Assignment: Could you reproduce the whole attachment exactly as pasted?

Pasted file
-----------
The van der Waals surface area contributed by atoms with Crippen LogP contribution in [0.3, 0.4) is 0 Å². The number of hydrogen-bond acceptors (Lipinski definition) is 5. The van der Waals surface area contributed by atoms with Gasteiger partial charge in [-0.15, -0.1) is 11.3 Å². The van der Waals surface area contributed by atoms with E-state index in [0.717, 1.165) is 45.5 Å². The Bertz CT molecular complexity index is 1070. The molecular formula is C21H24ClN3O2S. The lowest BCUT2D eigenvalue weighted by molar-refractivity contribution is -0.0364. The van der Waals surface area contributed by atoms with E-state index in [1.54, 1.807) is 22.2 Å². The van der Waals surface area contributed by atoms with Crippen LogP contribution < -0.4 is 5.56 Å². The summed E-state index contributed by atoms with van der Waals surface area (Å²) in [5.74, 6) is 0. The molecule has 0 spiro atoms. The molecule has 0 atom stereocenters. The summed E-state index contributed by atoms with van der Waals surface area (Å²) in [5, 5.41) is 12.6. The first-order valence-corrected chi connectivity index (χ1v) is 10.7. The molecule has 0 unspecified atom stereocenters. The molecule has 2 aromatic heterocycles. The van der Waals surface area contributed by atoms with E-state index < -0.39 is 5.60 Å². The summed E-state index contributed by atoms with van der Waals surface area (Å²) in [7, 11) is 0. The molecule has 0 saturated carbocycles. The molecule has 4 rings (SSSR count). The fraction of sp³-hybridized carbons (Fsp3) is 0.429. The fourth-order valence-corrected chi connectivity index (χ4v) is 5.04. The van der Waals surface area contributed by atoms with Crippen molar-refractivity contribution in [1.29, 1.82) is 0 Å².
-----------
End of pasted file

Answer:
The van der Waals surface area contributed by atoms with Crippen LogP contribution in [0.3, 0.4) is 0 Å². The number of hydrogen-bond acceptors (Lipinski definition) is 5. The van der Waals surface area contributed by atoms with Gasteiger partial charge in [-0.15, -0.1) is 11.3 Å². The van der Waals surface area contributed by atoms with E-state index in [0.717, 1.165) is 45.5 Å². The Bertz CT molecular complexity index is 1070. The molecular formula is C21H24ClN3O2S. The lowest BCUT2D eigenvalue weighted by molar-refractivity contribution is -0.0364. The van der Waals surface area contributed by atoms with E-state index in [1.54, 1.807) is 22.2 Å². The van der Waals surface area contributed by atoms with Crippen LogP contribution < -0.4 is 5.56 Å². The summed E-state index contributed by atoms with van der Waals surface area (Å²) in [5.74, 6) is 0. The molecule has 0 spiro atoms. The molecule has 0 atom stereocenters. The summed E-state index contributed by atoms with van der Waals surface area (Å²) in [5, 5.41) is 12.6. The first-order valence-corrected chi connectivity index (χ1v) is 10.7. The molecule has 0 unspecified atom stereocenters. The molecule has 2 aromatic heterocycles. The van der Waals surface area contributed by atoms with E-state index < -0.39 is 5.60 Å². The summed E-state index contributed by atoms with van der Waals surface area (Å²) in [7, 11) is 0. The molecule has 0 saturated carbocycles. The molecule has 4 rings (SSSR count). The fraction of sp³-hybridized carbons (Fsp3) is 0.429. The fourth-order valence-corrected chi connectivity index (χ4v) is 5.04. The van der Waals surface area contributed by atoms with Crippen molar-refractivity contribution in [1.29, 1.82) is 0 Å².